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How the brain makes us feel



This year’s theme focuses on increasing the awareness of clinicians, scientists, and the public of our growing pain knowledge and how it can benefit those living with pain.

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Bud Craig’s 2009 paper: How do you feel—now?  The anterior insula and human awareness brings together findings of numerous authors in a discussion of functional imaging of the anterior insular cortex (AIC) and the starring role it plays in human awareness.  The groundwork for this recent Perspective, and arguably for much of the research in the field, was laid by Craig himself back in 2002 when he discussed interoception—our sense of the physiological condition of our physical body [1].

I found Craig’s paper concise, well structured and refreshing.  The AIC and its function have always been a bit of a grey (for want of a better word) area for me.  So has the anterior cingulate cortex (ACC) and its widely reported joint activation with the AIC.  I thought I’d share with you the points in this paper that I found most interesting, or those that cleared up for me a previously confusing area of neuroscience…

Interoceptive information—information about the internal state of the body—is integrated in a posterior-to-anterior pattern in the insula.  For instance, when we experience a decrease in body temperature this evokes activity in the posterior insula, whereas subjective ratings of similar stimuli are instead correlated with activation of the mid-insula, and more-so with the AIC.  A similar posterior-to-anterior-pattern of integration has been found in neuro-imaging studies of emotion.  The pattern, as Craig reminds us, is consistent with the processing gradient we already know about; we process the most complex of stimuli in our frontal cortex [2].

I found the functional imaging of side-to-side activation in the AIC with particular tasks and emotions really interesting.  Stimuli like pain, and more specifically the judgement of “how much” pain is being experienced [3], are found to activate the right AIC.  However, positive emotions and feelings light up more on the left; some examples include maternal and romantic love [4], smiling or seeing a pleased expression [5], and listening to pleasant music [6].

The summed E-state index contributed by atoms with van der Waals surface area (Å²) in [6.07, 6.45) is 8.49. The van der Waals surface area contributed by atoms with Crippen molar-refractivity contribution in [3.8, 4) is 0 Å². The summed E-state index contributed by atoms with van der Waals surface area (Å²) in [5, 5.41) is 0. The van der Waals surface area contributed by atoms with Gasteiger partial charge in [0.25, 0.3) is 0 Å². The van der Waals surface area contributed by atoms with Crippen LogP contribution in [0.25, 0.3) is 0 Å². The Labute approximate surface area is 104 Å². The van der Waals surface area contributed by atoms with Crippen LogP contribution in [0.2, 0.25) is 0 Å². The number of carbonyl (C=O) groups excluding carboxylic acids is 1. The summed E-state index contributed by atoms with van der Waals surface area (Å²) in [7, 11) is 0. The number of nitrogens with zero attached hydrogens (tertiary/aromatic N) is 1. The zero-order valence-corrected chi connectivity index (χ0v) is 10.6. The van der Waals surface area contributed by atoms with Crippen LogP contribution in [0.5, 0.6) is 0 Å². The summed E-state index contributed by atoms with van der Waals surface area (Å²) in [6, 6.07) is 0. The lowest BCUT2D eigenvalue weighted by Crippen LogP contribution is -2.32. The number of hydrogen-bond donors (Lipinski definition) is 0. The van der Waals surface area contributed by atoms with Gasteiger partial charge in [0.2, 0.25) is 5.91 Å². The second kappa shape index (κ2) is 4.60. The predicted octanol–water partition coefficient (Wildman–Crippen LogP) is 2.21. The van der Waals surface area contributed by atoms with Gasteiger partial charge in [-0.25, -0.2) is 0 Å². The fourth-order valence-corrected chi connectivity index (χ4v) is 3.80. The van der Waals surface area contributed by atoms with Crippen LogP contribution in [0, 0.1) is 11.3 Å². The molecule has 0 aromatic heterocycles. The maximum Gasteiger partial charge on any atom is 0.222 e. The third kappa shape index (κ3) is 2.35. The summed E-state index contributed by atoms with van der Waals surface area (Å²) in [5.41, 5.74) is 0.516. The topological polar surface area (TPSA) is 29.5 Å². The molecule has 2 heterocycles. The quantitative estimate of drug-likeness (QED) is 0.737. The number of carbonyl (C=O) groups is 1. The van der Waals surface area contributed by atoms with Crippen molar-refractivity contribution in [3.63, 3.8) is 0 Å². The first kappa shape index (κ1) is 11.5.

Two anatomically separate cortical regions and their co-activation can be confusing.  Craig suggested back in 2002 [1] that the AIC is a sensory limbic region and the ACC is a limbic motor area, with the two areas complementing each other and working together.  More recently supported [7] is Craig’s proposition that the AIC is probably the site of awareness of the body and the ACC is the likely site for the initiation of subsequent behaviour.  How do two ‘distant’ regions like the ACC and the AIC connect and communicate?  Craig proposes that von Economo neurons (VENs) are the answer.  Named after an early neuroanatomist, these large spindle-shaped neurons are a fascinating morphological characteristic of these two cortical areas in primates like us [8].

So… the AIC is activated with all subjective feelings but also in other contexts like decision-making, perception of time and of course sensorimotor awareness.  It is the only part of the brain that lights up on functional imaging in all these different contexts, and the common feature to all of these is the engagement of awareness in the subjects.  We can say then that the AIC ‘engenders human awareness’; the insula is the neural substrate for me knowing that ‘I am’…

About Flavia

Flavia Di PietroFlavia Di Pietro is a PhD student in the Moseley Group investigating the development of Complex Regional Pain Syndrome (CRPS) after wrist fracture. Flavia’s PhD focuses on the early detection of brain changes in CRPS using fMRI.  But get this – Flavia did Physiotherapy Honours degree at Notre Dame and completely cleaned up – Brian Edwards Memorial Award, Physio Research Foundation Award, Dean’s Award. Now, these things mean that she is not only ticking the academic boxes but all the other fluffy stuff too. No surprises that the NHMRC of Australia jumped to support her PhD.  So she has come over from Perth where she has been working as a physiotherapist.  All her achievements, however, pale in comparison to her celebrated status as the best Shoe Salesperson south of Milano, as evidenced by her taking out the 2006 and 2008 Diana Ferrari Golden Boot Award.  Clearly, she did not write this bio.

* One of the awards in Flavia’s bio is fictitious.


[1] Craig, A. D. (2002) How do you feel? Interoception: the sense of the physiological condition of the body. Nature Rev. Neurosci. 3, 655-666.

[2] Koechlin E, & Jubault T (2006). Broca’s area and the hierarchical organization of human behavior. Neuron, 50 (6), 963-74 PMID: 16772176

[3] Baliki, M., Geha, P., & Apkarian, A. (2008). Parsing Pain Perception Between Nociceptive Representation and Magnitude Estimation Journal of Neurophysiology, 101 (2), 875-887 DOI: 10.1152/jn.91100.2008

[4] Bartels A, & Zeki S (2004). The neural correlates of maternal and romantic love. NeuroImage, 21 (3), 1155-66 PMID: 15006682

[5] Jabbi M, Swart M, & Keysers C (2007). Empathy for positive and negative emotions in the gustatory cortex. NeuroImage, 34 (4), 1744-53 PMID: 17175173

[6] Koelsch, S., Fritz, T., v. Cramon, D., Müller, K., & Friederici, A. (2006). Investigating emotion with music: An fMRI study Human Brain Mapping, 27 (3), 239-250 DOI: 10.1002/hbm.20180

[7] Heimer L, & Van Hoesen GW (2006). The limbic lobe and its output channels: implications for emotional functions and adaptive behavior. Neurosci Biobehav. Rev., 30 (2), 126-47 PMID: 16183121

[8] Nimchinsky, E. (1999). A neuronal morphologic type unique to humans and great apes Proceedings of the National Academy of Sciences, 96 (9), 5268-5273 DOI: 10.1073/pnas.96.9.5268

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